You Must Read “In Zimbabwe, We Don’t Cry For Lions” NOW
For the past two weeks Brande, MN’s Managing Editor, and I have been preaching to each other’s choir, talking about this whole Cecil The Lion situation. We’re on the same page, disgusted by the amount of attention Cecil’s death is receiving across the world while Africans and African Americans die much more frequently and we don’t receive nearly as much press.
Late night talk show hosts don’t shed tears for us. And I don’t recall Eric Garner’s face being projected on the Empire State building, though he died in a New York borough, not across the waters in Zimbabwe.
Simply put, people’s priorities are jacked up.
And while I’m at it, I saw one person on Facebook (and Jimmy Kimmel) argue that people can be concerned about more than one thing at a time. Oh, okay. Well, point me to your concern for the death of Black people and then we can talk. (Looking at you America.)
The attention the story was receiving had me so confused, I was starting to worry if I was crazy.
And then The New York Times published this absolutely brilliant article written by Zimbabwean doctoral student Goodwell Nzou. The piece is called: “In Zimbabwe, We Don’t Cry For Lions.”
In it, Nzou explains his confusion at the American concern and outrage over the death of Cecil.
Did all those Americans signing petitions understand that lions actually kill people? That all the talk about Cecil being “beloved” or a “local favorite” was media hype? Did Jimmy Kimmel choke up because Cecil was murdered or because he confused him with Simba from “The Lion King”?
He explained how his hometown, surrounded by wildlife preserves, was once plagued by a lion that got too close.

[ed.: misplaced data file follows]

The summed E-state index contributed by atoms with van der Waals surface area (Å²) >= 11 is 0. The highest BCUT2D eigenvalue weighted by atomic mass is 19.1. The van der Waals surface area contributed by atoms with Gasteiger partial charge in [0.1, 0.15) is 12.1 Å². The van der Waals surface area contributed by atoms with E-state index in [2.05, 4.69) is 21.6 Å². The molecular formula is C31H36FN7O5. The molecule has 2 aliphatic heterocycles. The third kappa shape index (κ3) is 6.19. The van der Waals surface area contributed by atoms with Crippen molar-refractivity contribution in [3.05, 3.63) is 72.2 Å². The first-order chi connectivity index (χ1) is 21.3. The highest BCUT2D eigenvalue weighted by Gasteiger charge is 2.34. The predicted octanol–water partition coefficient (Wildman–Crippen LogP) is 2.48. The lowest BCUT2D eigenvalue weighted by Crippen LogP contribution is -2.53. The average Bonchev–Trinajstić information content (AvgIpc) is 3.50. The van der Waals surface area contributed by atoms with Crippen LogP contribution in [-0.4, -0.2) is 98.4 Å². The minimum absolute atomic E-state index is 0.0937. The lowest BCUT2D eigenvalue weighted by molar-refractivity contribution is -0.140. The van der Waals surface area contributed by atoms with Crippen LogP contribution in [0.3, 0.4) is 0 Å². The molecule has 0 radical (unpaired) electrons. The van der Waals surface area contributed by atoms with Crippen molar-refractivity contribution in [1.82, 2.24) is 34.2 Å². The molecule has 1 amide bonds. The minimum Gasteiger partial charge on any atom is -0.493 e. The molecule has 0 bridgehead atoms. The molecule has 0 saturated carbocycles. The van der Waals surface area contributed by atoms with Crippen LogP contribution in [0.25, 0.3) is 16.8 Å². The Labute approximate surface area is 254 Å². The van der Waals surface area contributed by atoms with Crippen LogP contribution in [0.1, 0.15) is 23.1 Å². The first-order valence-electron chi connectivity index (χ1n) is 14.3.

When I was 9 years old, a solitary lion prowled villages near my home. After it killed a few chickens, some goats and finally a cow, we were warned to walk to school in groups and stop playing outside. My sisters no longer went alone to the river to collect water or wash dishes; my mother waited for my father and older brothers, armed with machetes, axes and spears, to escort her into the bush to collect firewood.
A week later, my mother gathered me with nine of my siblings to explain that her uncle had been attacked but escaped with nothing more than an injured leg. The lion sucked the life out of the village: No one socialized by fires at night; no one dared stroll over to a neighbor’s homestead.
While Nzou explained that animals are respected and revered in his country, to him, the American personification and glorification of animals is odd.
The American tendency to romanticize animals that have been given actual names and to jump onto a hashtag train has turned an ordinary situation — there were 800 lions legally killed over a decade by well-heeled foreigners who shelled out serious money to prove their prowess — into what seems to my Zimbabwean eyes an absurdist circus.
And near the end of the piece he states, so poignantly:
We Zimbabweans are left shaking our heads, wondering why Americans care more about African animals than about African people.
God bless Nzou for delivering this piece of vital truth.
Please do yourself a favor and read the piece, in its entirety, here.